Looking for Suggestions: Large data files

I am migrating a Windows standalone app (from C++) to Meteor, and I am looking for suggestions dealing with large, mostly-static, flatfiles.

My original C/C++ app contains several large data flatfiles some with up to 200,000 multifield records. They are parsed into data structures at startup, and the result is directly accessible to the app. The app rescans the resulting data up to 60 times/second, with different filter and merging criteria to produce the results I display. The app is for astronomy simulation.

In Meteor, I’d rather not deliver the flatfiles unprocessed to the client and have the client have to convert the data into JSON objects on each startup. The source files seldom change, or change slowly so I’d rather decode them into JSON objects as few times as possible. Most of the flatfile collections haven’t changed in 20 years, though some change about one per month, or once per day.

So, moving to Meteor, my first thought was to parse these flatfiles on the server at startup or when they change, putting the resulting data records in a mongo collection. Clients could then subscribe to the resulting processed collection, then take advantage of mongo’s sorting & filtering, and meteor’s reactivity.

But I discovered how slow Minimongo is when subscribing to collections with so many records. It takes several minutes for a single subscription to complete!

Is there a better way of handling large changing data sets such as this, yet maintain client side mongo features and reactivity?

My app, by the way, was the first star charting app for Windows, written in 1995 for Windows 3.1. I’m hoping to release a 25th anniversary version of ‘MyStars!’ as an online app in 2020.


The issue you’re facing is that each record has quite a lot of overhead when transferred via a subscription.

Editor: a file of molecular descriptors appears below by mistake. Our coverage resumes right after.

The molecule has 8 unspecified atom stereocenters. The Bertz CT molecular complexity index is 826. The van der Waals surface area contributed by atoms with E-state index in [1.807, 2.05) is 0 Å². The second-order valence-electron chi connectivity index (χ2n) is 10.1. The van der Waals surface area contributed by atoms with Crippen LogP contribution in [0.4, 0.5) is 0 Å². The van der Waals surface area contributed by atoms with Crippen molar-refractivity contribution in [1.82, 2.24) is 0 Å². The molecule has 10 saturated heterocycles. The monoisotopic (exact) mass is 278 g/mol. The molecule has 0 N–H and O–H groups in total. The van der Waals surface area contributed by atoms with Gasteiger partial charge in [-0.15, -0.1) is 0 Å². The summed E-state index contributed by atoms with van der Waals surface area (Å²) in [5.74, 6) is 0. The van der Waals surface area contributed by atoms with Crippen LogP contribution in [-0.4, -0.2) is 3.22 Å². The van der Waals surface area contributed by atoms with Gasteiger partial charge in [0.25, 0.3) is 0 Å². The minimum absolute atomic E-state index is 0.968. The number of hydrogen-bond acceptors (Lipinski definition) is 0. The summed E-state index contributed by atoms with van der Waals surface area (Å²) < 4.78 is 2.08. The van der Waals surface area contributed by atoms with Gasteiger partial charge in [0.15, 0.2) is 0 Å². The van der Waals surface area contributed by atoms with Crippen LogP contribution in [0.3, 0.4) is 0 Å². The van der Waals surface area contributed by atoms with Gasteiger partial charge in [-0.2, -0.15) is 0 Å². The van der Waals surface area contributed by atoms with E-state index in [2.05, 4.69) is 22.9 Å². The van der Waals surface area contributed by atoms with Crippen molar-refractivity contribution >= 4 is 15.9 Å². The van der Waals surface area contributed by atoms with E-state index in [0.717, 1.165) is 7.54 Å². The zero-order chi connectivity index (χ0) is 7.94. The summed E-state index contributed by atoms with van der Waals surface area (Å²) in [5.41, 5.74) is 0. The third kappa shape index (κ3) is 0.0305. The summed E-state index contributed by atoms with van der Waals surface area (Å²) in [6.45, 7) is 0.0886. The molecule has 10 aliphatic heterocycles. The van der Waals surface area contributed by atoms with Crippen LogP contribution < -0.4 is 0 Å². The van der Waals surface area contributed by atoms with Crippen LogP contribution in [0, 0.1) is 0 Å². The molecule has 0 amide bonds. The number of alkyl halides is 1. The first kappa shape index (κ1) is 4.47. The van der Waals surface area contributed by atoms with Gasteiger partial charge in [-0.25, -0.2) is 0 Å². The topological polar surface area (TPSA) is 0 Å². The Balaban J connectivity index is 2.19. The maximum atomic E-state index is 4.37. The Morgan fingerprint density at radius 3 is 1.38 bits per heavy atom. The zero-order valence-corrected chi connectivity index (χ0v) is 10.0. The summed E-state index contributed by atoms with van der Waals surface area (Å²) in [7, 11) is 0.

For the majority (the static part) of the data, I’d advise using a method call and batching results - I wrote a package that allows you to return iterative data from a single method call, but you can also just call a regular method repeatedly from the client. if you send a single response with 200,000 records, you might clog up the web socket for so long the connection dies. As the data loads, you can insert it into a client only collection (e.g., with a null name).

If you find that individual users are frequently requesting the data, you could look at persisting the data in something like grounddb in the browser itself.

For the “changeable” part of the data, if you’re caching the main body of data in the browser, you could add a parameter to your Meteor method lastUpdated. You’d also persist this value on the browser. Each time your app loads, you can ask the server for only the data thats changed since the last time you synced.

One last thing to consider, the data sent over the websocket is JSON text - not objects - so regardless of how you choose to deliver the data, the client WILL have to convert from text to javascript objects.

Thanks for some feedback.

Last night I tried returning each collection (pubsub) as a single server-processed array of records (a single doc), and the client startup was almost instantaneous. Clearly the slowdown is the number of records being loaded into minimongo, not the total amount of data. I can then access the data from the array of records on the client side, but using javascript. We’ll see how fast that is.